COZIER ON CRICKET: Chanderpaul’s heir apparent
Shivnarine Chanderpaul had to wait into the late afternoon on the opening day of the first Test against Bangladesh in St Vincent on Friday before he could start his first Test innings as a 40-year-old.
By the time he got in, Kraigg Brathwaite was already past his second Test hundred; 19 years, 144 Tests and 27 hundreds his junior, the opening batsman’s single-minded defiance, driven by unwavering concentration, mark him as an unmistakable Chanderpaul clone.
Like Chanderpaul, there is no beauty about his batting. There are no booming drives, no lofted hits; his most attacking strokes are the cut, interspersed with the occasional off-drive. The purpose of his batting is steady accumulation of runs, carefully compiled.
There were 45 singles and ten twos against 11 fours in his maiden hundred, 129 against New Zealand in Port-of-Spain in June; the count on Friday was 43-15-8.
Television analysts remark as much about his strong bottom hand as they do about the left-handed Chanderpaul’s quirky front-on stance, along with the opposite way they stand at the crease and their place in the batting order.
Friday’s was the latest of Brathwaite’s hundreds. He is reliably reported to have close to 50 at all levels – school, domestic and international under-19s, regional first-class and “A” team internationals and now Tests.
While Chanderpaul’s mindset was fashioned as a boy by countless hours of batting on a three-quarter pitch against his father, uncle and the accommodating folk of Unity Village, just outside the Guyana capital of Georgetown, Brathwaite came through one of the West Indies’ strongest cricket schools, Combermere in Barbados.
The school had previously nurtured the early development of 13 West Indies Test players. Brathwaite was the 14th. Chris Jordan, who skippered Combermere before taking up a scholarship at Dulwich College in England, is the 15th; the difference is that his team is his adopted England where he made his name in the county game. (Neither is quite as globally famous or as wealthy as their contemporary, the pop superstar, Rihanna, who was just Robin Fenty at Combermere).
Among the school’s earlier Test men were two West Indies captains, Denis Atkinson and the revered Sir Frank Worrell, the third of the “W” triumvirate; Sir Clyde Walcott (who later transferred to Harrison College) and two outstanding fast bowlers of the 1930s, Herman Griffith and Manny Martindale, and another of the 1960s, Sir Wes Hall.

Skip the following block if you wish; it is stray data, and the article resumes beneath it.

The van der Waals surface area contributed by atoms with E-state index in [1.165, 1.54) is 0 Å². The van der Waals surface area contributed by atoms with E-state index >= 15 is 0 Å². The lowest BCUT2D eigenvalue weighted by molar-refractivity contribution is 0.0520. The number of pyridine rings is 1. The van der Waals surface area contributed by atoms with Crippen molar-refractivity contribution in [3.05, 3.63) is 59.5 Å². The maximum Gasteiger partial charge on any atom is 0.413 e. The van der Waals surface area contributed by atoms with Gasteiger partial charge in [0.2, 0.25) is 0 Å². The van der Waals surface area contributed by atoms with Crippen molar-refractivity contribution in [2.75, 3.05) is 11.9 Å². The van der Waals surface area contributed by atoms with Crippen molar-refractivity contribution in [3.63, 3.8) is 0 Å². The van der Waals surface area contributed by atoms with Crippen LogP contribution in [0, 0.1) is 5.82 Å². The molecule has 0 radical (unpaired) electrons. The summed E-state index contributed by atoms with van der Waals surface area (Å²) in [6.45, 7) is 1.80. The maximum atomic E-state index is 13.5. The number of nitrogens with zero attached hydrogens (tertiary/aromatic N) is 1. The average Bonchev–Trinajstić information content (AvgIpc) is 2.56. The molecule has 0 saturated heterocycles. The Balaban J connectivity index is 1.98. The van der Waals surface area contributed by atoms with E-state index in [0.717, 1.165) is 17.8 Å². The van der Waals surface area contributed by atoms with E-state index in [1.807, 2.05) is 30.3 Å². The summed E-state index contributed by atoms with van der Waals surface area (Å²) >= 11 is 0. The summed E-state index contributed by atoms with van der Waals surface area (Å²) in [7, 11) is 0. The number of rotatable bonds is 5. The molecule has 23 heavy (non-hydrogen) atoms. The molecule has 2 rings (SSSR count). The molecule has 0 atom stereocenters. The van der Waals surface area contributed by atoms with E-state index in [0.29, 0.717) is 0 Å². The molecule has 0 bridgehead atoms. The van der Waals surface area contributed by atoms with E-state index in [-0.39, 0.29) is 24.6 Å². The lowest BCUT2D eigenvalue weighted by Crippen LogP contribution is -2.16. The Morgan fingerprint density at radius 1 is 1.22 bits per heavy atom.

Aged 17 years, 122 days, Derek Sealy had to be given permission by Combermere’s headmaster to skip classes so he could play the 1930 Test against England at Kensington Oval. It was his first of 11; he remains the youngest of all West Indies Test players.
Chanderpaul, 19, and Brathwaite, 18, were also teenagers on their Test debuts. Both took time to settle. Chanderpaul first hundred, 137 not out against India in Bridgetown in 1997, came in his 19th match; Brathwaite’s breakthrough against New Zealand was his 11th.
In times when Twenty20 rules, Brathwaite is something of an anachronism. Selectors don’t consider his name when sifting through their short-format options.
He is not bothered; Chanderpaul has been similarly pigeonholed. Brathwaite adheres to his idol’s mantra.
“If you play bad shots, you’re going to get out,” Chanderpaul reasoned in an interview with me a couple of years back. “If you hit the ball in the air, you’re going to get out. If you can bat to 50, you can bat to 100.
“In Twenty20 cricket, guys just give themselves room and fire. They don’t care if they get out. This is why Test cricket will always be the ultimate; it tests you as to whether you are a man or a boy.”
With 157 Tests, 11 415 runs, 29 hundreds and an average of 51.88, Chanderpaul has long since proved his cricketing manhood. Brathwaite has only just set out on the journey to verify his.
With the exception of two Under-19 World Cup tournaments in New Zealand and Australia, he has accumulated all his runs on the similar pitches of the Caribbean, Bangladesh and India.
One newspaper described Bangladesh’s bowling on Friday as “lightweight”; including two young promising spinners on debut, “bantamweight” would have been a more valid description.
Brathwaite faces his first examination by 90 mph/145 kph pace on faster, bouncier pitches than he has so far encountered in three Tests in South Africa in December and January. England, with their high-class swingers, James Anderson and Stuart Broad, follow next April and May. It will all be “learning curve”, to use the popular expression.
There are enough instances through the game’s history to inform him of how quickly fortunes can change in this most fickle of sports. He need go no further than the experiences of Adrian Barath and Kieron Powell, with whom he has shared opening partnerships for West Indies.
Aged 19, Barath was the youngest West Indian to score a hundred on debut, 104 against Australia in Brisbane in 2009. He went into subsequent decline; the last of his 15 Tests was two years ago.
The left-handed Powell joined an elite group of West Indians when he scored hundreds in each innings against Bangladesh in Dhaka in 2012. Like Barath, his form deserted him in series in India and New Zealand late last year. He was dropped after failures in the first Test against New Zealand in Kingston in June. Brathwaite took his place.
Given his impressive background and unencumbered by the demands of the other two formats of the game, it would be a disappointment, indeed a surprise, if he too drifts into early oblivion rather than gradually follow the giant footsteps of Chanderpaul.
• Tony Cozier is the most experienced cricket writer and commentator in the Caribbean.